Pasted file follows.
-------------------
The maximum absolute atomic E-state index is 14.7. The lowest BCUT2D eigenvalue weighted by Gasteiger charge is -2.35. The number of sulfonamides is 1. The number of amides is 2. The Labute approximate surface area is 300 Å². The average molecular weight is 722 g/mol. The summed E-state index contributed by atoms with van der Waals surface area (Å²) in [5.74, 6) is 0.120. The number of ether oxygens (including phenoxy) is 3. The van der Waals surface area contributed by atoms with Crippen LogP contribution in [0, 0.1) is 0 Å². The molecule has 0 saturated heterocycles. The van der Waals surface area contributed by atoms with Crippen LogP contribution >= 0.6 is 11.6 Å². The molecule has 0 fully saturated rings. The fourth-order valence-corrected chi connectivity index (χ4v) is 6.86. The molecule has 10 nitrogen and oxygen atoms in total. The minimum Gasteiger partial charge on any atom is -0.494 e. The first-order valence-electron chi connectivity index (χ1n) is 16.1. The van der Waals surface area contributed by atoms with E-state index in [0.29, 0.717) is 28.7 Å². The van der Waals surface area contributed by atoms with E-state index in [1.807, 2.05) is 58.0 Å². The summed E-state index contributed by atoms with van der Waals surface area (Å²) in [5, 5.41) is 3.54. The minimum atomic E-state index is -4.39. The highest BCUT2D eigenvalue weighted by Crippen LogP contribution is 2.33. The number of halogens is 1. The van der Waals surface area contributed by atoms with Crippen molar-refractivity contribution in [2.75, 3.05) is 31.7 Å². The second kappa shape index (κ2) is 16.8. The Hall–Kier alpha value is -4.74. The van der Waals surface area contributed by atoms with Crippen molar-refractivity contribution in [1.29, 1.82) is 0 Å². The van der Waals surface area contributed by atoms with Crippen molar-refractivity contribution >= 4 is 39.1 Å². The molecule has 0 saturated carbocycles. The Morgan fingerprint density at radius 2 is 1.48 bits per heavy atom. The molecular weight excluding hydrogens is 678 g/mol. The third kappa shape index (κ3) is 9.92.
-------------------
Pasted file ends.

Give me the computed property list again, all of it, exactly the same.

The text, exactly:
The maximum absolute atomic E-state index is 14.7. The lowest BCUT2D eigenvalue weighted by Gasteiger charge is -2.35. The number of sulfonamides is 1. The number of amides is 2. The Labute approximate surface area is 300 Å². The average molecular weight is 722 g/mol. The summed E-state index contributed by atoms with van der Waals surface area (Å²) in [5.74, 6) is 0.120. The number of ether oxygens (including phenoxy) is 3. The van der Waals surface area contributed by atoms with Crippen LogP contribution in [0, 0.1) is 0 Å². The molecule has 0 saturated heterocycles. The van der Waals surface area contributed by atoms with Crippen LogP contribution >= 0.6 is 11.6 Å². The molecule has 0 fully saturated rings. The fourth-order valence-corrected chi connectivity index (χ4v) is 6.86. The molecule has 10 nitrogen and oxygen atoms in total. The minimum Gasteiger partial charge on any atom is -0.494 e. The first-order valence-electron chi connectivity index (χ1n) is 16.1. The van der Waals surface area contributed by atoms with E-state index in [0.29, 0.717) is 28.7 Å². The van der Waals surface area contributed by atoms with E-state index in [1.807, 2.05) is 58.0 Å². The summed E-state index contributed by atoms with van der Waals surface area (Å²) in [5, 5.41) is 3.54. The minimum atomic E-state index is -4.39. The highest BCUT2D eigenvalue weighted by Crippen LogP contribution is 2.33. The number of halogens is 1. The van der Waals surface area contributed by atoms with Crippen molar-refractivity contribution in [2.75, 3.05) is 31.7 Å². The second kappa shape index (κ2) is 16.8. The Hall–Kier alpha value is -4.74. The van der Waals surface area contributed by atoms with Crippen molar-refractivity contribution in [1.29, 1.82) is 0 Å². The van der Waals surface area contributed by atoms with Crippen molar-refractivity contribution >= 4 is 39.1 Å². The molecule has 0 saturated carbocycles. The Morgan fingerprint density at radius 2 is 1.48 bits per heavy atom. The molecular weight excluding hydrogens is 678 g/mol. The third kappa shape index (κ3) is 9.92.